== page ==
HUD’s Office of Multifamily Housing Programs (Multifamily), which oversees contracts with private owners of HUD-assisted properties, issued its seventh update to its “Questions and Answers for Office of Multifamily Housing Stakeholders: Coronavirus (COVID-19)” on July 31. The previous update was on May 21 (see Memo, 5/26). The latest version updates ten questions and adds five new questions. This article highlights the updated and new questions most relevant to residents and advocates.
Under the subheading “Resident Health,” new Q7 (page 5) addresses whether an owner or agent can require residents to wear face coverings at the property and treat a failure to wear a face covering as a lease violation. Multifamily states that if there is or will be a requirement to wear a face covering, “house rules” must be reasonable and consistent with state and local law and directives from public health officials. Failure to comply with face covering requirements may be treated as a lease violation if the house rules are identified in the lease as an attachment to the lease agreement. Owners and agents may amend their lease terms and/or house rules.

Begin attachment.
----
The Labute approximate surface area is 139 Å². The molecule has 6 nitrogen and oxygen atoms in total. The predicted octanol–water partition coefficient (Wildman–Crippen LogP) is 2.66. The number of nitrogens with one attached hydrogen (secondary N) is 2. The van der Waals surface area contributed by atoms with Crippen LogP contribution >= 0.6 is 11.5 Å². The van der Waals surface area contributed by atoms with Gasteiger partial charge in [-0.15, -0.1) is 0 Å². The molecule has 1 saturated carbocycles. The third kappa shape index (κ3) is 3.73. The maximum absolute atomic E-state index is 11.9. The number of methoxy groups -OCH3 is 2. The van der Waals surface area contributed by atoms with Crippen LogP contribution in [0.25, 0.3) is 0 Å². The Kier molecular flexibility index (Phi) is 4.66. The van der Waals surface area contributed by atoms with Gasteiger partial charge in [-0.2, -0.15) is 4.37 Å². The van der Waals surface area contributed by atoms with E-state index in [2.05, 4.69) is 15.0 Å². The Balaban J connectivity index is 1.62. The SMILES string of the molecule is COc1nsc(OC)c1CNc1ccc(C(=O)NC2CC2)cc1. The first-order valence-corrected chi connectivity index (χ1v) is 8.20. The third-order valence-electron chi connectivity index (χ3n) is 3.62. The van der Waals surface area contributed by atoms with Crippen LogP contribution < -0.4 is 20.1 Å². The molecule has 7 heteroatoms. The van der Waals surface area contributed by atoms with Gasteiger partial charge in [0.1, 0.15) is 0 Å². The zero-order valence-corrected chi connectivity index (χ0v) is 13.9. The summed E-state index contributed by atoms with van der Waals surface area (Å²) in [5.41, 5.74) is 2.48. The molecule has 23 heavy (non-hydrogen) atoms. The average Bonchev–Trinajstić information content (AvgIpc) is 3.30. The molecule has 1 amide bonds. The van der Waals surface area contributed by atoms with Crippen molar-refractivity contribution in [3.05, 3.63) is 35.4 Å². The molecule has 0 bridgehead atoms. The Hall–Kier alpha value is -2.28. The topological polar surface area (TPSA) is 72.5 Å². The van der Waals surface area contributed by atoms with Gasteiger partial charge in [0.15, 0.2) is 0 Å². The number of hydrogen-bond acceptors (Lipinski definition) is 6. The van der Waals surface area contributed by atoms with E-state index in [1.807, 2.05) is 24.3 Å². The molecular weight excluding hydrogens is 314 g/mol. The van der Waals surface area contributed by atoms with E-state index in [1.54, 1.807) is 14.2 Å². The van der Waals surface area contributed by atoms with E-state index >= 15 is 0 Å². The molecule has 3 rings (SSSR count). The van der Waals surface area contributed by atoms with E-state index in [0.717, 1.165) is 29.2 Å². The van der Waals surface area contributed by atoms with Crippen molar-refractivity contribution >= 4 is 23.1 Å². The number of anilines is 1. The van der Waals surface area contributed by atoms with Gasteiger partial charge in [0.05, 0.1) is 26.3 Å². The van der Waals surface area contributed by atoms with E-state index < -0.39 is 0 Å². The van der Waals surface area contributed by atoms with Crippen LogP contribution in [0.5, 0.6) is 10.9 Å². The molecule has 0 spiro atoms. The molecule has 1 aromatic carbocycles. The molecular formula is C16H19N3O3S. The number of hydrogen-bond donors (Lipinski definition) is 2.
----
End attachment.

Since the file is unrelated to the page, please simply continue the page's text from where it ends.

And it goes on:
New Q6 (page 5) clarifies that there is no statutory or regulatory basis under the project-based Section 8, Section 202 Supportive Housing for the Elderly, or Section 811 Supportive Housing for Persons with Disabilities program to require tenants to take a health or medical test and disclose results as a condition of tenancy. If an owner or agent thinks there is a basis in state or local law to require testing and disclosure, their legal counsel should provide the local HUD Multifamily Office with the legal authority. Owners and agents can encourage, but not require, tenants to get testing and disclose the results.